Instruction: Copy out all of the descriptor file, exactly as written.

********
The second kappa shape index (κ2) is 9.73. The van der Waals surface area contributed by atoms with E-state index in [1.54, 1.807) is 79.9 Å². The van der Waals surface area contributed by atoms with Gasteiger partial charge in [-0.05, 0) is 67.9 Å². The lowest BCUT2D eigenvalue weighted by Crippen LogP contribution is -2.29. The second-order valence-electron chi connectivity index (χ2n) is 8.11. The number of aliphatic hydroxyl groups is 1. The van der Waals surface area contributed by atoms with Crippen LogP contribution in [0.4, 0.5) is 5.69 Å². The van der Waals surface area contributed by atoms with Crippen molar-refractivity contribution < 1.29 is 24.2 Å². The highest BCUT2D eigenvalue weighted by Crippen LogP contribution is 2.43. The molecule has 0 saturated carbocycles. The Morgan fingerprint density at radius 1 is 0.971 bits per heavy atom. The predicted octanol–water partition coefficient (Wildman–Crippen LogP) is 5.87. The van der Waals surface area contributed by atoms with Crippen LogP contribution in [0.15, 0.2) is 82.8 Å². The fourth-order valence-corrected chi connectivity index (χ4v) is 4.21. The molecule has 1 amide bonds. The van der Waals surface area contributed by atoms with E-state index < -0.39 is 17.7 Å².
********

The second kappa shape index (κ2) is 9.73. The van der Waals surface area contributed by atoms with E-state index in [1.54, 1.807) is 79.9 Å². The van der Waals surface area contributed by atoms with Gasteiger partial charge in [-0.05, 0) is 67.9 Å². The lowest BCUT2D eigenvalue weighted by Crippen LogP contribution is -2.29. The second-order valence-electron chi connectivity index (χ2n) is 8.11. The number of aliphatic hydroxyl groups is 1. The van der Waals surface area contributed by atoms with Crippen LogP contribution in [0.4, 0.5) is 5.69 Å². The van der Waals surface area contributed by atoms with Crippen molar-refractivity contribution < 1.29 is 24.2 Å². The highest BCUT2D eigenvalue weighted by Crippen LogP contribution is 2.43. The molecule has 0 saturated carbocycles. The Morgan fingerprint density at radius 1 is 0.971 bits per heavy atom. The predicted octanol–water partition coefficient (Wildman–Crippen LogP) is 5.87. The van der Waals surface area contributed by atoms with Crippen LogP contribution in [0.15, 0.2) is 82.8 Å². The fourth-order valence-corrected chi connectivity index (χ4v) is 4.21. The molecule has 1 amide bonds. The van der Waals surface area contributed by atoms with E-state index < -0.39 is 17.7 Å².